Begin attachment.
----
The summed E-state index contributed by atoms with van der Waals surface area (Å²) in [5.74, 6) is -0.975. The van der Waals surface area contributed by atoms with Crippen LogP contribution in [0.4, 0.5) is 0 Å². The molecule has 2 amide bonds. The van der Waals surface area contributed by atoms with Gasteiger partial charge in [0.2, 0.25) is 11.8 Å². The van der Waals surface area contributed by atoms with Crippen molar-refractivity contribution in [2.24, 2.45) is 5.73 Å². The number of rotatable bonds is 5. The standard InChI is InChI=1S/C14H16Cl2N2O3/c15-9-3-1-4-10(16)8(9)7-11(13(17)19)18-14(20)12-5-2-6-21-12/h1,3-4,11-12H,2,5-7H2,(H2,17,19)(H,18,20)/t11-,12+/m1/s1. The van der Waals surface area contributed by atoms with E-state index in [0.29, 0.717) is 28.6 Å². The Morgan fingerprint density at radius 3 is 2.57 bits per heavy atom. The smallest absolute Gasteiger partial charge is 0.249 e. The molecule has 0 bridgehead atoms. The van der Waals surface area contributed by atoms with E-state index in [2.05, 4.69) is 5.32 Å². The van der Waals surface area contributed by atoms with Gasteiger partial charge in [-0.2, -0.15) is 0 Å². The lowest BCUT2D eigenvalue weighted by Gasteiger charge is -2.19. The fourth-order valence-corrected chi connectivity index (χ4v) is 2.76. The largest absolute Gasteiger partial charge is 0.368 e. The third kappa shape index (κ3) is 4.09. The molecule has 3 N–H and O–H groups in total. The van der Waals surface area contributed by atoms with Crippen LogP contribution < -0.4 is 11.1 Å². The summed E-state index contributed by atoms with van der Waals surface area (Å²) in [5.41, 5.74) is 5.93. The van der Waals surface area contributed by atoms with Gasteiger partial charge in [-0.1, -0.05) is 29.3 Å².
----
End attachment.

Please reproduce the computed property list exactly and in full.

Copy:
The summed E-state index contributed by atoms with van der Waals surface area (Å²) in [5.74, 6) is -0.975. The van der Waals surface area contributed by atoms with Crippen LogP contribution in [0.4, 0.5) is 0 Å². The molecule has 2 amide bonds. The van der Waals surface area contributed by atoms with Gasteiger partial charge in [0.2, 0.25) is 11.8 Å². The van der Waals surface area contributed by atoms with Crippen molar-refractivity contribution in [2.24, 2.45) is 5.73 Å². The number of rotatable bonds is 5. The standard InChI is InChI=1S/C14H16Cl2N2O3/c15-9-3-1-4-10(16)8(9)7-11(13(17)19)18-14(20)12-5-2-6-21-12/h1,3-4,11-12H,2,5-7H2,(H2,17,19)(H,18,20)/t11-,12+/m1/s1. The van der Waals surface area contributed by atoms with E-state index in [0.29, 0.717) is 28.6 Å². The Morgan fingerprint density at radius 3 is 2.57 bits per heavy atom. The smallest absolute Gasteiger partial charge is 0.249 e. The molecule has 0 bridgehead atoms. The van der Waals surface area contributed by atoms with E-state index in [2.05, 4.69) is 5.32 Å². The van der Waals surface area contributed by atoms with Gasteiger partial charge in [-0.2, -0.15) is 0 Å². The lowest BCUT2D eigenvalue weighted by Gasteiger charge is -2.19. The fourth-order valence-corrected chi connectivity index (χ4v) is 2.76. The largest absolute Gasteiger partial charge is 0.368 e. The third kappa shape index (κ3) is 4.09. The molecule has 3 N–H and O–H groups in total. The van der Waals surface area contributed by atoms with Crippen LogP contribution < -0.4 is 11.1 Å². The summed E-state index contributed by atoms with van der Waals surface area (Å²) in [5.41, 5.74) is 5.93. The van der Waals surface area contributed by atoms with Gasteiger partial charge in [-0.1, -0.05) is 29.3 Å².